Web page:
The Origin of Korea - The Birth of a Nation - MANNAM Korean Culture
Korean history spans over 5000 years. Hwan Woong Myth
The maintenance of their culture and language throughout this span of time is remarkable considering the many hostile occupations and invasions they have experienced over time which could account for the incredible sense of patriotism and nationalism that is plainly evident all over Korea.
Korean myth maintains that Korea was born when Hwan Woong - a demigod, came to earth and ended up on Taebak Mountain, in what is now Gangwon-do Province, South Korea. A tiger and a bear living in a cave expressed a desire to become human. Tangun told them that if they ate twenty cloves of garlic and didn’t see the sun for 100 days they would become human. After 21 days the bear became a woman, but the tiger couldn’t stand being inside all the time and thus failed the test. The woman couldn’t find anyone to procreate with, so the divinity Hwan Woong, out of the goodness of his own heart, temporarily transformed himself into a man and got her pregnant- thus the Korean race was born.
Perhaps this explains the latter day prevalence of garlic in Korean cooking - it is sold by the kilogram in Korean markets and is added liberally to virtually everything, both in its raw and cooked form. What does this say about the role and characteristics of men and women in Korean society... a point for discussion over some Korean barbeque...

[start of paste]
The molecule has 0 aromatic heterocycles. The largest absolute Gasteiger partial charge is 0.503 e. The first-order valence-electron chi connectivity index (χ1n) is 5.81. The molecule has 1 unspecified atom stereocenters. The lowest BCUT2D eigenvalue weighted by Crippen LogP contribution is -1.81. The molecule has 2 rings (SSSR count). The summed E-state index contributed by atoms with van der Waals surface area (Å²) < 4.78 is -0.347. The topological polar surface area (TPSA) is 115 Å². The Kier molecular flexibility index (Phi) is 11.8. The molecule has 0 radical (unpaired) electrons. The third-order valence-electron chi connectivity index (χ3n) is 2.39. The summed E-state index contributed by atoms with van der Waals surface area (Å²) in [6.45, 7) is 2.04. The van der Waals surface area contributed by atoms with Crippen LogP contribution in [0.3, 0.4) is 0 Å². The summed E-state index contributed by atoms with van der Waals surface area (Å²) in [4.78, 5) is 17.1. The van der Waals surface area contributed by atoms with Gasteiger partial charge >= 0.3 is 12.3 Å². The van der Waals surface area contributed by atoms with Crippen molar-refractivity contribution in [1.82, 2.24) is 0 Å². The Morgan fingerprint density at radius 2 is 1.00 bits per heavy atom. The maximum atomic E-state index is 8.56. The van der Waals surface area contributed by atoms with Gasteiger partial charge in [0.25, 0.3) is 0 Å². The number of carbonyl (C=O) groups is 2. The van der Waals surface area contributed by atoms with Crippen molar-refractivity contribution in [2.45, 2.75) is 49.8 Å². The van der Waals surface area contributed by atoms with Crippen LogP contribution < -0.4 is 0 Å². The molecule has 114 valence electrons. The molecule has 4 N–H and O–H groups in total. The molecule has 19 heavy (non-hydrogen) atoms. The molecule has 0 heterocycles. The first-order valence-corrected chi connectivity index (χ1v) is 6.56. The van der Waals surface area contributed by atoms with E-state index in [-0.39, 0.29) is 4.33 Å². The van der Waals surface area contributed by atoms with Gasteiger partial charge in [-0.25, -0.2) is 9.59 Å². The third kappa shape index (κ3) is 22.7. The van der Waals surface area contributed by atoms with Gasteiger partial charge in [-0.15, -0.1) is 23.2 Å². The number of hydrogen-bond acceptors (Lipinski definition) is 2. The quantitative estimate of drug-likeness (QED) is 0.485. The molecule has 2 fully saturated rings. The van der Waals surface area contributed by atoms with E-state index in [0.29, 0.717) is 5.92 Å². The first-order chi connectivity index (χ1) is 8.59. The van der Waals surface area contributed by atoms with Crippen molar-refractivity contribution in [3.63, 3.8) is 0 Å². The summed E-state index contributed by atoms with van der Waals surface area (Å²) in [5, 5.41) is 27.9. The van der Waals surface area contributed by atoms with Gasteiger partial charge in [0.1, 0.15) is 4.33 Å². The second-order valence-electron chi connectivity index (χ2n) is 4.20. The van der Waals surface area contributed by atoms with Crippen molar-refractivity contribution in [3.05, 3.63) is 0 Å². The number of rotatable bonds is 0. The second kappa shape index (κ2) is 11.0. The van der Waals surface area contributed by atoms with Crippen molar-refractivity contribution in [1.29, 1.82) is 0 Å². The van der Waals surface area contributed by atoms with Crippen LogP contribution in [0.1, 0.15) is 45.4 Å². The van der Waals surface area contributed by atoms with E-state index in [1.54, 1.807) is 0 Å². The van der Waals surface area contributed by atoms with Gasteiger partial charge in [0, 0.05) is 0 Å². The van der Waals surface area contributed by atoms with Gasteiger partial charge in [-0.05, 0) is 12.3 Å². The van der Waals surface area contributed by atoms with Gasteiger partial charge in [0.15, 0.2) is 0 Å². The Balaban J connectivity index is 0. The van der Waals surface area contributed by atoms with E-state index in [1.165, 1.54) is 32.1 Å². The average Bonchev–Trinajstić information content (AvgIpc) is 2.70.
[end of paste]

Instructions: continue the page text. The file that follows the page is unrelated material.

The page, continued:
Korea is one of the most ethnically homogeneous countries on earth. Eighty percent of the population has the surname Kim, Lee or Park, and there are remarkably few physical or cultural differences among ethnic Koreans.
Tribes from Central Asia probably migrated to the Korean peninsula between 5000 and 1000 BC and assimilated with local tribes, accounting for why Koreans are more physically similar to Mongolians than they are to their Chinese neighbors. South Korea is one of the few countries in the world that does not have a visible ethnic or cultural minority group within the country.
The only ethnic minority in Korea are approximately 50,000 Chinese who took refuge in Korea after the Communist takeover of China in 1949. Most of these Chinese immigrants were from the Shandong province of China, which explains why most Chinese restaurants in Korea serve dishes from the Shandong province- including ja jang myun (noodles with black sauce) and jam-pong (spicy soup.) Amazingly, even though Korea borders China and was a Chinese vassal state, none of Korea’s cities have a Chinatown in the western sense- a testament to the close knit nature of Korean society and solidarity against outsiders. The closest resemblance to a Chinatown in Korea is in the city of Incheon.